The Australian Physiography
The physiography of this island nation is not just restricted to semi-arid deserts, but also includes mountains, plains, coastal uplands, rainforests, etc. Each of these Australian biomes is home to numerous species of plants and animals, quite a few of which are endemic to this region. In short, the diversity in terms of wildlife that you get to see in Australia goes well beyond kangaroos and wallabies.
Australian Wildlife Facts
Somewhere around 83 percent of the mammals, 89 percent of the reptiles, 90 percent of the fish and insect species, and 93 percent of the amphibians found in Australia are endemic to this region. It is believed that geographic isolation and tectonic activity of this continent are the two main factors which are responsible for the high level of endemism that the Australian continent boasts of.
The Classification of Mammals
The mammalian species of Australia are categorized into monotremes, like the platypus and short-beaked Echidna, and marsupials, like kangaroos and wallabies. While the scarcity of placental mammals on this continent is a unique feature in itself, the void created by their absence is filled by marsupials found here. Of the 334 extant species of marsupials on the planet, around 70 percent are found on the continent of Australia alone.
The Old-world Native Species
Somewhere around 800 species of birds are found in Australia, of which approximately 350 are endemic to this region. The birds found here range from Weebill, which measures a mere 8 cm, to Emu, the flightless bird which can grow on to attain a height of 6.6 ft. The list of Australian birds include species of the Old World (such as emu and cassowaries), passerines (such as robins and magpies), as well as some recently introduced species like the European Goldfinch and Common Myna.
The Coastal Species
The coastal regions of Australia are home to somewhere around 200 species of birds, including species like the petrels, albatrosses, gulls, and terns. The southern coast of the Australian mainland is home to the smallest species of penguins in the world, the Little Penguin. The largest population of this bird in Western Australia can be traced to the aptly named Penguin Island near Perth.
The Aquatic Reptiles
Somewhere around 860 species of reptiles found on the planet are found in Australia. These include some of the widely-known turtle species, like the Green Sea Turtle and the Leatherback Sea Turtle. The island is home to a number of freshwater and saltwater crocodile species. In fact, the saltwater crocodile, which boasts of being the largest reptile species in the world, is native to the continent of Australia.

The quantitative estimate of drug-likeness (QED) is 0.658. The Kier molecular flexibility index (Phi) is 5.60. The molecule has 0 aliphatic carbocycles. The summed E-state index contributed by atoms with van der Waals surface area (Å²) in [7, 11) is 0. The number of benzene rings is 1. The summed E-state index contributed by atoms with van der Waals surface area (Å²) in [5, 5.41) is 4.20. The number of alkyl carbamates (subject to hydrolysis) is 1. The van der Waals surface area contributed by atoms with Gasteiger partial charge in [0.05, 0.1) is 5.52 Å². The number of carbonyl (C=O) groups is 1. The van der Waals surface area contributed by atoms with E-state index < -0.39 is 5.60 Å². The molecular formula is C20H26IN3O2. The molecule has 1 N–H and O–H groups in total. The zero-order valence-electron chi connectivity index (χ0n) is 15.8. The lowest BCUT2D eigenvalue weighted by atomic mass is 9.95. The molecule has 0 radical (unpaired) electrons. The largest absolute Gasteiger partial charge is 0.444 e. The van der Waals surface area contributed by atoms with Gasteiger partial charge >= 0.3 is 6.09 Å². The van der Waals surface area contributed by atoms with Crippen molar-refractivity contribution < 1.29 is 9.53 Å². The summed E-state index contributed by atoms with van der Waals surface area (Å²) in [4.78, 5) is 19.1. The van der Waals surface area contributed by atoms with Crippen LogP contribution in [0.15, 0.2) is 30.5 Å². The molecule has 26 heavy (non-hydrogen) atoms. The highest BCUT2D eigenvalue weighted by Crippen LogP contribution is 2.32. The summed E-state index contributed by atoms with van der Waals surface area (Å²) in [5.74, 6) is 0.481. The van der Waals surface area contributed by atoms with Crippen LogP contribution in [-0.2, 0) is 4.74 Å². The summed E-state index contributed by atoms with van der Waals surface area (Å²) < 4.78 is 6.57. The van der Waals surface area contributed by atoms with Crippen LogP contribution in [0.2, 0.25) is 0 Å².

An Interesting Fact about Australian Snakes
Snakes, like the Common Death Adder and the Brown Tree Snake, as well as lizards, like the Eastern Bearded Dragon and the Thick-tailed Gecko can be found in abundance in Australia. They have various adaptation skills which help them survive in the arid regions of Australia where very few other species manage to survive. Interestingly, Australia boasts of being the only continent of the world wherein the number of venomous snakes exceeds the number of non-venomous snakes.
Other Species Found in Australia
Other than mammals, birds, and reptiles, Australia is also home to a range of amphibians as well as several species of fish and invertebrates. Amphibians found on the continent of Australia are restricted to frogs. Around 230 of the 5,280 extant species of frogs in the world are found in Australia, of which, somewhere around 93 percent are endemic to this region. These include species like the Cane Toad, Australian Green Tree Frog, Scanty Frog, Turtle Frog, Australian Wood Frog, etc.
The Marine Biodiversity
More than 4,400 species of fish are found in waterways on the continent of Australia. Some of the most common species include the flathead, cobbler, Murray cod, and Australian bass. It is bound to come as surprise for many, but invertebrates make up 96 percent of the 200,000 odd Australian animals. Furthermore, 90 percent of these invertebrates are believed to be endemic to Australia.
With all these species to its credit, Australia surely deserves the title of 'the megadiverse country' that it is called of late. While these facts on Australian wildlife may make this island nation seem heavenly for species, the fact is that they are subjected to the looming threat of extinction. As with various other parts of the world, climatic changes have emerged as a major threat for various ecosystems on the Australian mainland. This has put the authorities on their toes, with organizations like the Australian Wildlife Conservancy trying their best to come up with conservation measures to save the animals. While the issue of wildlife conservation is important across the world, it is of greater importance in Australia as most of the species here are endemic, and their extinction from this region would mean their extinction from the entire planet.